Fernandez v California

Summarized by:

  • Court: U.S. Supreme Court Certiorari Granted
  • Area(s) of Law: Constitutional Law
  • Date Filed: May 20, 2013
  • Case #: 12-7822
  • Judge(s)/Court Below: Court Below: 208 Cal.App.4th 100 (App. 2d Dist. 2012)
  • Full Text Opinion

"Whether, under Georgia v. Randolph, a defendant must be personally present and objecting when police officers ask a co-tenant for consent to conduct a warrantless search or whether a defendant’s previously stated objection, while physically present, to a warrantless search is a continuing assertion of 4th Amendment rights which cannot be overridden by a co-tenant."

Petitioner was a suspect in an armed robbery. In investigating the armed robbery Police received a tip that the Petitioner was in his apartment. Following this tip Officers heard screaming and fighting from the apartment. Officers went to the apartment that was shared by the Petitioner and his girlfriend as "co-tenants." Petitioner's girlfriend opened the door to the police officers, but when police officers asked if they could come in the house the Petitioner said "You don't have any right to come in here. I know my rights." Petitioner was then arrested. After Petitioner was arrested, officers secured the apartment. The Officers advised the girlfriend that Petitioner had been identified as a robbery suspect, and again asked for permission to search the apartment. Petitioner's girlfriend gave consent both orally and in writing. Petitioner was convicted of second degree robbery and corporal injury on a spouse, cohabitant, or child's parent. Petitioner also plead nolo contendere to firearms and ammunition charges. Prior to trial Petitioner filed a motion to suppress the evidence that was seized in a warrantless search of his house. The motion was denied by the court and Petitioner timely appealed.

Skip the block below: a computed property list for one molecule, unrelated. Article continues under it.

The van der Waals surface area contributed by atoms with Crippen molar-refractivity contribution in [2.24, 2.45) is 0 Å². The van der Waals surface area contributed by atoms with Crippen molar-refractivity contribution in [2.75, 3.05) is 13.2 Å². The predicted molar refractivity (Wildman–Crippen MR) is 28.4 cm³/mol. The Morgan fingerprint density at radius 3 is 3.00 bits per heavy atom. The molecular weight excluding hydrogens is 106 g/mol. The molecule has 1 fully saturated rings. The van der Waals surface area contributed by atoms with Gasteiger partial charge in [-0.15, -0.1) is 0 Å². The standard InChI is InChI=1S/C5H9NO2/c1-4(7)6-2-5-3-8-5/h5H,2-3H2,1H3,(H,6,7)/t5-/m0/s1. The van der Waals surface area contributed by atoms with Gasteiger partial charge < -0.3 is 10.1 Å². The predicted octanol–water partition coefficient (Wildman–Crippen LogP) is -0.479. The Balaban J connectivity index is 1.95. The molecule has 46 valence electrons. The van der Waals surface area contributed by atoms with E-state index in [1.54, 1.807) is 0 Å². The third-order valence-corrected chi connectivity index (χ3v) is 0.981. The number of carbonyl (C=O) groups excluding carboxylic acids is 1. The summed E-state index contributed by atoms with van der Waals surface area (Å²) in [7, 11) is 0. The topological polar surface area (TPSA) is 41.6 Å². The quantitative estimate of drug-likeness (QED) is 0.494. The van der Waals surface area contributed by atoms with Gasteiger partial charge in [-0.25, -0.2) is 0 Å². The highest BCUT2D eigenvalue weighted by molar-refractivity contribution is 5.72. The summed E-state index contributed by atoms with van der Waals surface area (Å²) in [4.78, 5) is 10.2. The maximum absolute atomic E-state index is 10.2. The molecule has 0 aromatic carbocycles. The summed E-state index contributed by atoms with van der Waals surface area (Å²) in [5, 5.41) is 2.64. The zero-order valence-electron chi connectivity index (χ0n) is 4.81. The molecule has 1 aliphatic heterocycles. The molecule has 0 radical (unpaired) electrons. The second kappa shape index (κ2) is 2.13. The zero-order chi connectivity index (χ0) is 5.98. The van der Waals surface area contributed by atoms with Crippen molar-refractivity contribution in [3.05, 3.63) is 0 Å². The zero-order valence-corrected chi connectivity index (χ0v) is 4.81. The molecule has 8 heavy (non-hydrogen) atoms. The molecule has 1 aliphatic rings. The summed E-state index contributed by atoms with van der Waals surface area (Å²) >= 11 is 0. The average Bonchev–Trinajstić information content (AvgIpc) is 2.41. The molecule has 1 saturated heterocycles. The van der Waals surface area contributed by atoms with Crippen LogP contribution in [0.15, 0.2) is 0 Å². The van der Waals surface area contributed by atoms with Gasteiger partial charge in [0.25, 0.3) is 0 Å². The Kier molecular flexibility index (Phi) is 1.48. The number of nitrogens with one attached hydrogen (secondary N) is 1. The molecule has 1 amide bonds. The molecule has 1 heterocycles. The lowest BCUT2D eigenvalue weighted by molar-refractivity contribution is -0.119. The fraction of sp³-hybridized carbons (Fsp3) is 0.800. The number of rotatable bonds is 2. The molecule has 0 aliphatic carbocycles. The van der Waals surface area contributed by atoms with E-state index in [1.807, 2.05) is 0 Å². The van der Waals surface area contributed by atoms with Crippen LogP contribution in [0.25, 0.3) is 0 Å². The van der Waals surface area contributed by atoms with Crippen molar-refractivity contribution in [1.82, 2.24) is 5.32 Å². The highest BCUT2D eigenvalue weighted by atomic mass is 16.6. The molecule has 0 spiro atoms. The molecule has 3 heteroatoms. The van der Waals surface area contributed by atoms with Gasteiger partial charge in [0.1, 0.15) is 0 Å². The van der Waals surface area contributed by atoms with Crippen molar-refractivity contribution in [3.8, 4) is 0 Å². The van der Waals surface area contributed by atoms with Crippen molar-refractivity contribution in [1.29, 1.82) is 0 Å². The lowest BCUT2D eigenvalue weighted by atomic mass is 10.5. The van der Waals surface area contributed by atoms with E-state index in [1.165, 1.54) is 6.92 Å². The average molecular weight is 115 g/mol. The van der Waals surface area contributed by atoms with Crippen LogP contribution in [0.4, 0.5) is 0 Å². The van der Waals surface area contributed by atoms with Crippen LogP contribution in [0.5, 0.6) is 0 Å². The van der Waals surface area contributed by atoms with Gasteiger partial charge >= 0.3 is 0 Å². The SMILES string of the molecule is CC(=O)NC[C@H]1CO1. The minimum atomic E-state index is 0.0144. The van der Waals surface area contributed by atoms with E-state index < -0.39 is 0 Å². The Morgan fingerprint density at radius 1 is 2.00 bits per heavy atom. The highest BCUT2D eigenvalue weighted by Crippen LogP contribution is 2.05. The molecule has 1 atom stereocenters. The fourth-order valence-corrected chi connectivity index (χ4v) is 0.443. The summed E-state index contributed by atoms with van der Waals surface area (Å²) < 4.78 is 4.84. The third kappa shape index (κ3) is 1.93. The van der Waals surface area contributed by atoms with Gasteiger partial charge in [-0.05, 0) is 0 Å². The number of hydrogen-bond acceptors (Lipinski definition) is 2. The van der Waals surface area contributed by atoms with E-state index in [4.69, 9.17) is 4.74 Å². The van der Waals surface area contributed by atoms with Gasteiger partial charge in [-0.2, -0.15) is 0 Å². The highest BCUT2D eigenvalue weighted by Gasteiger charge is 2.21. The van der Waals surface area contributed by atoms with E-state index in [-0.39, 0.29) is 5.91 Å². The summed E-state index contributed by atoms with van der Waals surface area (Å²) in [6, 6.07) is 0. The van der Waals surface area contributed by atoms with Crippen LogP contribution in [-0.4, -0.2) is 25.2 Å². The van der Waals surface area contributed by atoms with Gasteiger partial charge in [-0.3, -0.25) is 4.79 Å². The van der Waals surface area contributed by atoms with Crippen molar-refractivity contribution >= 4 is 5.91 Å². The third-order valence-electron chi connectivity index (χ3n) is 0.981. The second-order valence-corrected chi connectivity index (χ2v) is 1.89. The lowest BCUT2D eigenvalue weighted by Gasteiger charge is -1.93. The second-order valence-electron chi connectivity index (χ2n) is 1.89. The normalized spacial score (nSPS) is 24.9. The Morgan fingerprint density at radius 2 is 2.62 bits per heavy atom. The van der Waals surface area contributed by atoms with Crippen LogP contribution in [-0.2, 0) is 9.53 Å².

The Court of Appeals for the Second District reviewed de novo as to whether the court erred in denying the motion to suppress. Petitioner argued that Georgia v Randolph, 547 U.S. 103, was applicable because Petitioner presently did not give consent. Petitioner also argued that when a tenant "expressly withholds consents to search, a warrantless search conducted after the defendant has left or been removed from the residence is invalid even if a cotenant subsequently consents." The court did not agree with Petitioner's arguments and held the search valid. Petitioner appealed and the Supreme Court granted certiorari to determine whether under Georgia v. Randolph, a defendant must be personally present and objecting when police officers ask a co-tenant for consent to conduct a warrantless search or whether a defendant’s previously stated objection, while physically present, to a warrantless search is a continuing assertion of 4th Amendment rights which cannot be overridden by a co-tenant.

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